Reference > Cambridge History > The Drama to 1642, Part One > Some Political and Social Aspects of the Later Elizabethan and Earlier Stewart Period > Literary significance of the later years of Elizabeth’s reign
  Contrast between the beginning and the end of the age Strength of the Tudor Monarchy and Popular Sentiment  

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The Cambridge History of English and American Literature in 18 Volumes (1907–21).
Volume V. The Drama to 1642, Part One.

XIV. Some Political and Social Aspects of the Later Elizabethan and Earlier Stewart Period.

§ 3. Literary significance of the later years of Elizabeth’s reign.


In the history of English dramatic literature, the last decade but one of the sixteenth century covers the literary beginnings of nearly all the poets of high original power whose activity as playwrights began before Shakespeare’s, and, possibly, some tentative dramatic efforts in which Shakespeare himself had a hand. In the last decade of the century, several of those whom, by an inaccurate use of the term, it was long customary to describe as “Shakespeare’s predecessors,” had passed away; when the new century opened, he was at the height of his creative energy, and the number of plays by him that had been acted amounted to more than half of the total afterwards included in the Shakespearean canon. Within the same ten years, some of the comic masterpieces of Jonson, and several other plays of relatively high importance, had been produced. Thus, the epoch extending from 1589 to the years on which falls the shadow of Elizabeth’s approaching end is marked out with signal splendour in the history of English dramatic literature, as, indeed, it is, though not throughout in the same degree, in that of English literature as a whole. 1  Without, therefore, excluding from the scope of these remarks the period of the first two Stewart reigns, during which the drama, though still bringing “fruit to birth,” was already, in accordance with the law of mortality proclaimed by Dante, 2  showing signs of decline and decay, we shall be justified in giving our chief attention to some of the characteristic aspects of political and social life in what may properly be designated as the Elizabethan age.   4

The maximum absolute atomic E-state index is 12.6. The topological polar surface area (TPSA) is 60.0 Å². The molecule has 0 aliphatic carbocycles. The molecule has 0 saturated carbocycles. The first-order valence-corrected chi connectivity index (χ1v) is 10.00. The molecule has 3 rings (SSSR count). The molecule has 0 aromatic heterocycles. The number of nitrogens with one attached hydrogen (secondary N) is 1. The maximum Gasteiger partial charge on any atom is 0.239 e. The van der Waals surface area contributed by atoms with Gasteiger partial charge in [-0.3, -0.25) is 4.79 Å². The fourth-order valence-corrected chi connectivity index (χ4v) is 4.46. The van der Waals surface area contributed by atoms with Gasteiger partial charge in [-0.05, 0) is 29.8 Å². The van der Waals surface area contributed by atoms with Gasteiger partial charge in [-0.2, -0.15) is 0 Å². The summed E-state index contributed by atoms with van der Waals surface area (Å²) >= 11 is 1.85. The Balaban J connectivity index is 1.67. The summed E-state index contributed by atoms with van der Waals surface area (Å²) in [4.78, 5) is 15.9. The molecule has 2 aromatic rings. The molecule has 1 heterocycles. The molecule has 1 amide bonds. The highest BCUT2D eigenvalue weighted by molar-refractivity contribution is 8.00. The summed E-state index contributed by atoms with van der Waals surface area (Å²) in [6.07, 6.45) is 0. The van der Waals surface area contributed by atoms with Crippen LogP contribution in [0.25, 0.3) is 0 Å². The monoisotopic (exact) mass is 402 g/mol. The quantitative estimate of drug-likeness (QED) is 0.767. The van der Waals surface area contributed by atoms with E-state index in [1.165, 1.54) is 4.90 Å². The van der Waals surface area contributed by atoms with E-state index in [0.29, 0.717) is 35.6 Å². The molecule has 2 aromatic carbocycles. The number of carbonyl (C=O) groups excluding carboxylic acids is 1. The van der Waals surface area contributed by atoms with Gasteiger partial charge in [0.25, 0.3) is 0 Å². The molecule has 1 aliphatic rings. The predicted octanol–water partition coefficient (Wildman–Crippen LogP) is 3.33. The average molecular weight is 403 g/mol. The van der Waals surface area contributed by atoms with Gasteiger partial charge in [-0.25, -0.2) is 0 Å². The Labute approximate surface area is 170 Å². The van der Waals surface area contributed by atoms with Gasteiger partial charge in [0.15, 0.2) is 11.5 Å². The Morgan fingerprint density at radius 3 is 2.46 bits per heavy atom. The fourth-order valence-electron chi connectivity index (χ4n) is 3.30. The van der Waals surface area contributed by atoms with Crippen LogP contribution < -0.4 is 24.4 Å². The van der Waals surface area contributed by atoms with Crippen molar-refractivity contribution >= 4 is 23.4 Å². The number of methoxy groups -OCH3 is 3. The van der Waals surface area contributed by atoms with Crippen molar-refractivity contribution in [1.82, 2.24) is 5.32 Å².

Note 1. The penultimate decade of the sixteenth century opened in the year after that of the publication of Spenser’s Shepheards Calender, and of Lyly’s Euphues, and was ushered in by the year in which Sidney wrote his Arcadia. The beginning of the last decade of the century was marked by the dedication of the first three books of The Faerie Queene to Elizabeth in 1590. Drayton began his career as an original writer in 1591; Daniel his in the following year. Bacon’s Essays, in their earliest form, appeared in 1597. The earliest of Ralegh’s prose publications dates from 1591, and of his contributions in verse from 1593; Hooker’s great prose work appeared in 1594. Donne and Hall in verse, and North and Hakluyt in prose, entered upon authorship in the course of the same period. [ back ]
Note 2Paradiso, canto XXII. [ back ]

CONTENTS · VOLUME CONTENTS · INDEX OF ALL CHAPTERS · BIBLIOGRAPHIC RECORD
  Contrast between the beginning and the end of the age Strength of the Tudor Monarchy and Popular Sentiment  
 
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